The one-of-a-kind beauty of the Croatian city of Dubrovnik is already well known. It has starred in numerous movies and shows, from The Witcher to Game of Thrones to Star Wars. But the city is not only fascinating for its cityscapes. Apart from beauty, it also has brains.
Dubrovnik between Ottoman and Venetian empires
Throughout the early modern age, between the 14th and 19th centuries, Dubrovnik was the center of Ragusa, a free merchant republic that successfully navigated a political path between the Ottoman and Venetian empires. And it was among the most progressive countries of its time.
If the Ragusa Republic had had an army (which it didn’t), its soldiers probably would have rushed to the battlefield crying “Libertas!” – the country’s actual motto. That’s what the Republic of Ragusa was about: free trade republic with democratic order (for its time). Ruled by a handful of aristocratic families, it had a Prince-Rector who was elected every month and was only eligible for re-election after two years.
It also had a parliament with no less than three chambers, with a senate that eventually turned over time into the real government of the country. The whole system served the purpose of not allowing power to be amassed in the hands of one family. It was also progressive in abolishing slavery as early as the early 15th century.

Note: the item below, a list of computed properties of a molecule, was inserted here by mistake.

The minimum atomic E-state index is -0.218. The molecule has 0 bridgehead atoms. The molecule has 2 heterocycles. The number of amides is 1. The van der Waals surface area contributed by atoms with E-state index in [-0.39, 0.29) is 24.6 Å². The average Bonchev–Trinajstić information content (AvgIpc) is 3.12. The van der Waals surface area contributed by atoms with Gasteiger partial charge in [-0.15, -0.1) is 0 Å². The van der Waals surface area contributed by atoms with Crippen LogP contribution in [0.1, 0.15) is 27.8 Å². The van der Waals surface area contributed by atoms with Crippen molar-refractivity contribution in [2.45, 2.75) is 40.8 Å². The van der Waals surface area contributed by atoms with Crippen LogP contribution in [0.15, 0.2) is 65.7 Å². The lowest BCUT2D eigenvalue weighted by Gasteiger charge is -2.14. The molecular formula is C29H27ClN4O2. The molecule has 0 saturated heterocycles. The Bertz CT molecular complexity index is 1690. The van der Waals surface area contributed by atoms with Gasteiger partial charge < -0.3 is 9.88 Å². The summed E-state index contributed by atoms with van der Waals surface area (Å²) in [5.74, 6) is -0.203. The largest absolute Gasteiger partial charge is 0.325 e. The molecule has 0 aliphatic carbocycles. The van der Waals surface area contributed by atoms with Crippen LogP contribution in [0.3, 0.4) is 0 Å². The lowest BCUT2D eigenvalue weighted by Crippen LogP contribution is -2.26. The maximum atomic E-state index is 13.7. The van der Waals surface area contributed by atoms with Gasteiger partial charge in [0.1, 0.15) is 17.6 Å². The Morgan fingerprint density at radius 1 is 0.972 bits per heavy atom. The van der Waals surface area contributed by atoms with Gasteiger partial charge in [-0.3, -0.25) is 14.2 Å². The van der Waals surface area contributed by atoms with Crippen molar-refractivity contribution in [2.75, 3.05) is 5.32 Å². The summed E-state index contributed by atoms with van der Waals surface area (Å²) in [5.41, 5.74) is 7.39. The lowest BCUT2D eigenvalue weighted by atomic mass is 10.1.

The Ragusa Republic had 30,000 residents across Dalmatia, 5,000 of which lived within the city walls. For some time, it also controlled the Dalmatian islands, including the disputed birthplace of Marco Polo on Korčula. Ragusa appeared as an independent republic with the capital in Dubrovnik after the 1358 Treaty of Zadar, which ended the war between Venice and Hungary. The former state then lost control over Dalmatia, including Dubrovnik, which was an important Venetian port on the other side of the Adriatic Sea.
Ragusa: independent from Budapest
Technically, Ragusa was part of Hungarian lands during some periods but was to a large extent independent from the Buda court. Then the same was true for the Ottoman Empire. Perhaps its evidently strong diplomatic skills are why Ragusa could do without proper military force.
The Republic of Ragusa’s decline started when trade routes shifted from the Mediterranean to the Atlantic. Its history ultimately came to an end with the rise of the Napoleonic period. After the Battle of Austerlitz, empires as far away as France managed to reach the eastern shores of the Adriatic, and the diplomacy Ragusa had excelled at ceased to be effective. As there is now no Republic of Ragusa, Dubrovnik remains proof of its greatness and independence.